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  • Writer's pictureAuthor T.D. McLaughlin Talks

Hip Hop Maturing?

For those of us who witnessed the "golden era" of hip hop, reminiscing about Ice Cube's "No Vaseline" or Nas's "Ether" or Jay-Z's "Takeover" (Sorry if I didn't mention your favorite

Diss track) we are transported back to a time when verbal sparing was the norm. So when Kendrick Lamar decided to unleash lyrical warfare with his bars on a Metro Boomin and Future track, where he uttered the phrase, "F, the Big Three, it’s just Big Me," we were all here for it and a feeling of nostalgia washed over us all. Hip Hop heads everywhere knew what K-Dot's not so subtle yet not overly assertive claim as the best rapper of his generation meant. It took direct aim at fellow heavyweights Aubrey "D.R.A.K.E." Graham and Jermaine "J. Cole" Cole.

The internet exploded with debates, awaiting responses, and spawning memes, fueled by Kendrick's seemingly out-of-the-blue lyrical assault on his peers. However, a closer look at their discographies reveals subtle jabs and shots fired between the trio over the years. This is the essence of hip hop—the relentless pursuit of claiming the throne and defending one's title as the best rapper alive against all challengers. It's the very essence that drew many of us to the genre in the first place. But hip hop beef hasn't always been just about lyrics and rhymes. There was a time when it turned dangerously serious, claiming lives in its wake. Yet, this current feud seems different. It's a battle of words, a clash of egos, but not a life-threatening situation. It's a three-headed monster fighting for one spot, because unlike in sports or other entertainment forms when it comes to hip hop, there's only room for one king. It seemed that the three musical titans were set to engage in a ongoing lyrical war until J. Cole's unexpected move.

Over the weekend, Cole dropped a track ahead of his annual Dreamville festival, which, much like Kendrick's initial shot, sent the internet into a frenzy. But within 48-72 hours, Cole had a change of heart and told the world he was choosing a different path. He extended an olive branch to Kendrick, signaling an end to their lyrical warfare. He expressed that the verbal sparring affected his mental peace, prompting him to step back from the fray. As a 42-year-old husband and father I can understand how he had a change of heart and found himself in a space he no longer wished to occupy.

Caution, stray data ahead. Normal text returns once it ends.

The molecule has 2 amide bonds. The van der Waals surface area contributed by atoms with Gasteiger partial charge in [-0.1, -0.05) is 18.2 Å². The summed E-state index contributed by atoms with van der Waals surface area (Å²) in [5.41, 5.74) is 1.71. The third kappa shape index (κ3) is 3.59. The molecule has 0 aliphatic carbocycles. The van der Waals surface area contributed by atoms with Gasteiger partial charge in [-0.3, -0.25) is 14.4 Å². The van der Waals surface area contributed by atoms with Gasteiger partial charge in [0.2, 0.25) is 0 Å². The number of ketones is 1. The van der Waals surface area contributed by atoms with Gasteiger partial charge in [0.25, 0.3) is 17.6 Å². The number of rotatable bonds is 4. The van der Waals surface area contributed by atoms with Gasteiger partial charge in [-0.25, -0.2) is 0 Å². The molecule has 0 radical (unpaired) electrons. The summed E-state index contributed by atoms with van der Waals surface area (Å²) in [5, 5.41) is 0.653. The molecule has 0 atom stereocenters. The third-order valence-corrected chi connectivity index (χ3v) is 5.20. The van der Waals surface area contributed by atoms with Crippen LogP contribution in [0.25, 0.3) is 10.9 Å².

His quick shift and pivot raises questions about the changing landscape of hip hop beef. Has the game that we all fell in love with as kids matured before our very eyes? Hip hop, now fifty-one years old, seems to be growing up, shedding its youthful bravado for a more mature perspective. Mos Def once asked, Biggie once asked, "What's BEEF?" Today, we ask, what does beef actually cost, and is that cost worth it anymore? The cost of beef in hip hop goes beyond record sales and chart positions. It's a toll on mental health, personal relationships, and artistic integrity. In an industry where egos clash as often as beats drop, the cost of beef can be immeasurable. It's the sleepless nights spent crafting diss tracks instead of creating meaningful art. It's the strain on friendships and collaborations, tarnishing what could have been beautiful partnerships.

As hip hop evolves, so too must its approach to conflict. While competition is inherent in the culture, it doesn't have to come at the expense of peace of mind. Perhaps, as J. Cole has shown, there's more to gain from unity than division. Maybe the true mark of greatness lies not in tearing down others but in uplifting the culture as a whole. So, as we reflect on the evolution of hip hop beef, let's not just ask what's beef, but also what's its cost and whether it's a price worth paying in the pursuit of musical supremacy. As the genre continues to mature, may it find ways to resolve conflicts without sacrificing the essence of its competitive spirit. For in the end, it's not just about who's the king of the hill, but how we navigate the journey to the top together

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